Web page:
I’m not entirely sure what to make of the British Library’s attempt to put Spare Rib online and make it freely available. In principle I think its a great idea, and would generally love to see more good free content of all kinds on the web, and many would certainly find this an interesting read and a useful resource. But the proposal fails to consider the rights of those whose content it is.
It would certainly be a better solution than what has happened to many periodicals, which are put on-line behind a subscription paywall – it was certainly galling to find myself being asked to pay a fee to access an article that I wrote years ago for an academic publication. Less of a problem for those who work in academia or at other institutions that subscribe to such services. But I’d much rather that content – which I’d actually supplied without recompense – had been made available freely to all.
Of course the rights of the creators of the material deserve consideration, although the commercial service in question had never asked me in any way, and I think the same is true of many other such paid content. I’d provided the material for publication in print, but not in any way signed away my copyright, but along with all the other contributors find that other people are now charging for my content. I think the companies concerned probably defend their actions by saying there is no charge for the actual content and that payment is for the supplying of content. Legally I doubt they have the right to supply my copyright content free of charge unless I grant that, though it is possibly a grey area.
I don’t think I ever supplied material to Spare Rib over its 21 years of publication (1972-93), so I’m not directly involved, but at least the British Library, who want to put it on the web, is trying to get clearance from those who hold copyrights in all the material. There is a curious statement in The Guardian feature about it, “Copyright laws demand the British Library locate and gain permission from the majority of them“.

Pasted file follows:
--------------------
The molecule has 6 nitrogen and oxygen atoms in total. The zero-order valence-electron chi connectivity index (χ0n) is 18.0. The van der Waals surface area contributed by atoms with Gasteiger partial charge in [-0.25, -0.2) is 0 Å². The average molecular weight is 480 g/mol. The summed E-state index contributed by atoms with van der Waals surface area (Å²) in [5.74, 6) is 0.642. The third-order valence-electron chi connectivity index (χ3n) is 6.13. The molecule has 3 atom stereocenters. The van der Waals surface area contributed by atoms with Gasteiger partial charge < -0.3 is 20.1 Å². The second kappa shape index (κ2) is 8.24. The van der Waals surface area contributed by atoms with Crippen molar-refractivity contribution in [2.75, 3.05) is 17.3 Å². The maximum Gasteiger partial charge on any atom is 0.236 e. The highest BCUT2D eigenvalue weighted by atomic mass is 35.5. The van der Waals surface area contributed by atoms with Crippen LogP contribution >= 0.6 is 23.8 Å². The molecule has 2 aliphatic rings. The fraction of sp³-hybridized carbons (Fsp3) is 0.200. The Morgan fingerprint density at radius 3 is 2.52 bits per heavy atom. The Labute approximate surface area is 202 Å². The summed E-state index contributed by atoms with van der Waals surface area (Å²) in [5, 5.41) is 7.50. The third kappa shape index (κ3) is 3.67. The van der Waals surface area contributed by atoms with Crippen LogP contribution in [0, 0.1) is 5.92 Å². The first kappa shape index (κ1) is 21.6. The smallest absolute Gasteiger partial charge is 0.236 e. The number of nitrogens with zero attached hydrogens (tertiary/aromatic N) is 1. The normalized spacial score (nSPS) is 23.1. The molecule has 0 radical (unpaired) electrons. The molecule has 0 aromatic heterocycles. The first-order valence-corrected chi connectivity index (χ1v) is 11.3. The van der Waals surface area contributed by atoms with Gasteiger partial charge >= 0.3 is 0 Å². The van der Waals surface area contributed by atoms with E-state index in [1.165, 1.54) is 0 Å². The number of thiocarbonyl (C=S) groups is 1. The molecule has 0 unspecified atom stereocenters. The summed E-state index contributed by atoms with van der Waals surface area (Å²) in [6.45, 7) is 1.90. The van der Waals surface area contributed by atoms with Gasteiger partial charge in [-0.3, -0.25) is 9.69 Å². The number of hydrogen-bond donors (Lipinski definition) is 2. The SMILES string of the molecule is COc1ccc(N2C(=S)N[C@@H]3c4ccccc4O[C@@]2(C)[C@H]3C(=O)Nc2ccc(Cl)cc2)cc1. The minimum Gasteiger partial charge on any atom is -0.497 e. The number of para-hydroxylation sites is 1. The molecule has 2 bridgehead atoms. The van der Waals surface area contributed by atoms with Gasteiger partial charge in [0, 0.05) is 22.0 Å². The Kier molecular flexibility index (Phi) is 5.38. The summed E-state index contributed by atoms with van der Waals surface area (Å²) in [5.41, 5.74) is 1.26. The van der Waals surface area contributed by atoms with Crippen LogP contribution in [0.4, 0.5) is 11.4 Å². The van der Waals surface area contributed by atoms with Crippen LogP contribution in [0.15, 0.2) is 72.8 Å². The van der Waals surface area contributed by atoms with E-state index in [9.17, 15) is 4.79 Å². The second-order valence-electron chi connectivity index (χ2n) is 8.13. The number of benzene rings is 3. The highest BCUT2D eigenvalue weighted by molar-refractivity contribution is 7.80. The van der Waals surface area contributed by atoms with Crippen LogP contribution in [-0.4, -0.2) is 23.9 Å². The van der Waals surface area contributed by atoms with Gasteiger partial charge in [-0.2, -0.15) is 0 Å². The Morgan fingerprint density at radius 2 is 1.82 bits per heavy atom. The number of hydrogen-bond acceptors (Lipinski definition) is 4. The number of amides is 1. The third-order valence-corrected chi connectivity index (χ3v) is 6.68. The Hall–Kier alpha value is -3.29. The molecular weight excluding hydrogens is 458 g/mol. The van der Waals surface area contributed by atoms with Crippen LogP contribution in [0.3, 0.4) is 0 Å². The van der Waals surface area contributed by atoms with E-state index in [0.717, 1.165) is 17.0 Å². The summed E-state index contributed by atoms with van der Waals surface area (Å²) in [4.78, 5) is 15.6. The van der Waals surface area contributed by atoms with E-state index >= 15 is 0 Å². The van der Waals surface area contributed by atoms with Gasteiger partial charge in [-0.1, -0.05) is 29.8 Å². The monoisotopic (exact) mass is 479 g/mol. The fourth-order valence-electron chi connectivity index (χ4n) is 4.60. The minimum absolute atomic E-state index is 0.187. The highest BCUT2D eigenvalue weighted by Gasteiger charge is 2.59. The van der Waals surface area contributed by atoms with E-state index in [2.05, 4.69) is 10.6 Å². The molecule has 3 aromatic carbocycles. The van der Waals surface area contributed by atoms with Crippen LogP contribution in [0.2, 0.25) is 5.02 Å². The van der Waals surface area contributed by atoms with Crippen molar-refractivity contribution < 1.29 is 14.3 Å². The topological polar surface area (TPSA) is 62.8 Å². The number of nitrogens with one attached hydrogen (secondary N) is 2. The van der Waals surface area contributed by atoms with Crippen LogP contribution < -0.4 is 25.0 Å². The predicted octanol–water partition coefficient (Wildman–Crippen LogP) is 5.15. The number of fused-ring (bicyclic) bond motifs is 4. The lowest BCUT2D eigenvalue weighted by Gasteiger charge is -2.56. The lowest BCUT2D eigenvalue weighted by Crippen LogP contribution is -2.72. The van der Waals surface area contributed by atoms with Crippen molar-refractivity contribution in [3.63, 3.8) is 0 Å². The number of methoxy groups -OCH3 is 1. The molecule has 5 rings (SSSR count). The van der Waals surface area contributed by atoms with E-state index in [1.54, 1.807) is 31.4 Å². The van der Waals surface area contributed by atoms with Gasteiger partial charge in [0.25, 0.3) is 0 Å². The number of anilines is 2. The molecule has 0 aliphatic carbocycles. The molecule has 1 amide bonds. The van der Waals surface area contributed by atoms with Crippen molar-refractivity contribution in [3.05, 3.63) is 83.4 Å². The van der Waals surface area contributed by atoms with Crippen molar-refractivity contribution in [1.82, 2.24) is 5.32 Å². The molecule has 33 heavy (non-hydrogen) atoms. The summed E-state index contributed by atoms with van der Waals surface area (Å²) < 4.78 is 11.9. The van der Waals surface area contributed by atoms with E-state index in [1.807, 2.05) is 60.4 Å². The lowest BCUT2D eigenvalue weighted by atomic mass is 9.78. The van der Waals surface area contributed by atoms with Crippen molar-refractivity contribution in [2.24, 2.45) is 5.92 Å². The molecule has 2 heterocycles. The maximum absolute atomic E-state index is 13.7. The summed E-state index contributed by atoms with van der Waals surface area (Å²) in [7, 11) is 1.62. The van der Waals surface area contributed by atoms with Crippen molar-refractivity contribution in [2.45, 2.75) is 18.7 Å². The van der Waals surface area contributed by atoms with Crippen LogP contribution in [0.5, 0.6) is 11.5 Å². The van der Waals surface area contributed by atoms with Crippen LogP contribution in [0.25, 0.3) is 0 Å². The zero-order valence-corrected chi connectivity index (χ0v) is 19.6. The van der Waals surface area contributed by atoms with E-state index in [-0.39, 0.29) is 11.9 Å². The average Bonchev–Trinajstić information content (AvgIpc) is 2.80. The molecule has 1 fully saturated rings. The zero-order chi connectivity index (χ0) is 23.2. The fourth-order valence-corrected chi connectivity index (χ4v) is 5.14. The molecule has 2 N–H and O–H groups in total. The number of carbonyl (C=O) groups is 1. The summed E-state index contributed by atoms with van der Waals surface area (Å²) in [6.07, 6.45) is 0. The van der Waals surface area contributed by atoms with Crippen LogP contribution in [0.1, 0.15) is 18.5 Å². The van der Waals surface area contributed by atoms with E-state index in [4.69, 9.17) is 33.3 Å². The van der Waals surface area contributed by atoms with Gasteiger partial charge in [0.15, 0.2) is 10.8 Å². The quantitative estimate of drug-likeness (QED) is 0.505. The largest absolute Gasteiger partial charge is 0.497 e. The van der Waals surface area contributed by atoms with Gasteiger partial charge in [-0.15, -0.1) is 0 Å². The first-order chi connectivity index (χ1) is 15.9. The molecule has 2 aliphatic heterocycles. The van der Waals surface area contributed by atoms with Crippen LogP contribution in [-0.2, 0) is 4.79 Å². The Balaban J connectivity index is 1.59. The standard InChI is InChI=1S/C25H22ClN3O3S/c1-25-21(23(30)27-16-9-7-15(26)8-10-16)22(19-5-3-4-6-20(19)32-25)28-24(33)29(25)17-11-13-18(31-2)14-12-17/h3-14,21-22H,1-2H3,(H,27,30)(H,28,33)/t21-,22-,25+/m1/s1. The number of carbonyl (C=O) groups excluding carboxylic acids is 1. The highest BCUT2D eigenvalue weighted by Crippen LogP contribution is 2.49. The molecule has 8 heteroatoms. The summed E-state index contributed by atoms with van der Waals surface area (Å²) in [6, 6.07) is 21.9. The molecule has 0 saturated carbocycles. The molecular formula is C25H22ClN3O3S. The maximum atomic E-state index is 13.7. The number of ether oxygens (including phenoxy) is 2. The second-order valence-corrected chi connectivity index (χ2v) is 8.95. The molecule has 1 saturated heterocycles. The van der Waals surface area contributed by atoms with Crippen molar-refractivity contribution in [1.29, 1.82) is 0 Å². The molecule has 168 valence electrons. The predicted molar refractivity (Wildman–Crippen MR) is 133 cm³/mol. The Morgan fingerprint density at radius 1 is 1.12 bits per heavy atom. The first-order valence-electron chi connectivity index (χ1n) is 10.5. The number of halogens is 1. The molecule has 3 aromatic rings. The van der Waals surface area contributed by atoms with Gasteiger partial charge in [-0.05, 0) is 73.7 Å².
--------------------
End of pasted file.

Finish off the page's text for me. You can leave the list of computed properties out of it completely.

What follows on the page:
Under current law they surely need permission from every person whose material they publish, though in the case of those who cannot be found they might well go ahead, inserting a notice requesting anyone who has not been located to contact them – with the clear statement that they will remove any content if requested by the copyright holder.
Likewise, if there are former contributors who are not prepared to have their content presented, then the BL needs to block out those sections of the issues. It would be a simple matter and almost cost-free to simply blank out parts of the issues from the files for use on-line. There isn’t so far as I’m aware any provision in copyright law that says if 91% of contributors are prepared for their work to be used, the other 9% will just have to lump it.
Apparently, a sample of those concerned have already been contacted (and if that includes you, particularly if you are a photographer, I’d advise you to read the advice from the NUJ London Photographers’ branch), with a request for them to give (or withhold) permission within a week of receiving the request, though this contradicts the date of the end of January given by the Guardian. The end of January might be reasonable, but I don’t consider ‘a week’ to be so. There is a long blog post, Beware the Spare Rib Digitisation Project, which gives one well-informed view from a contributor.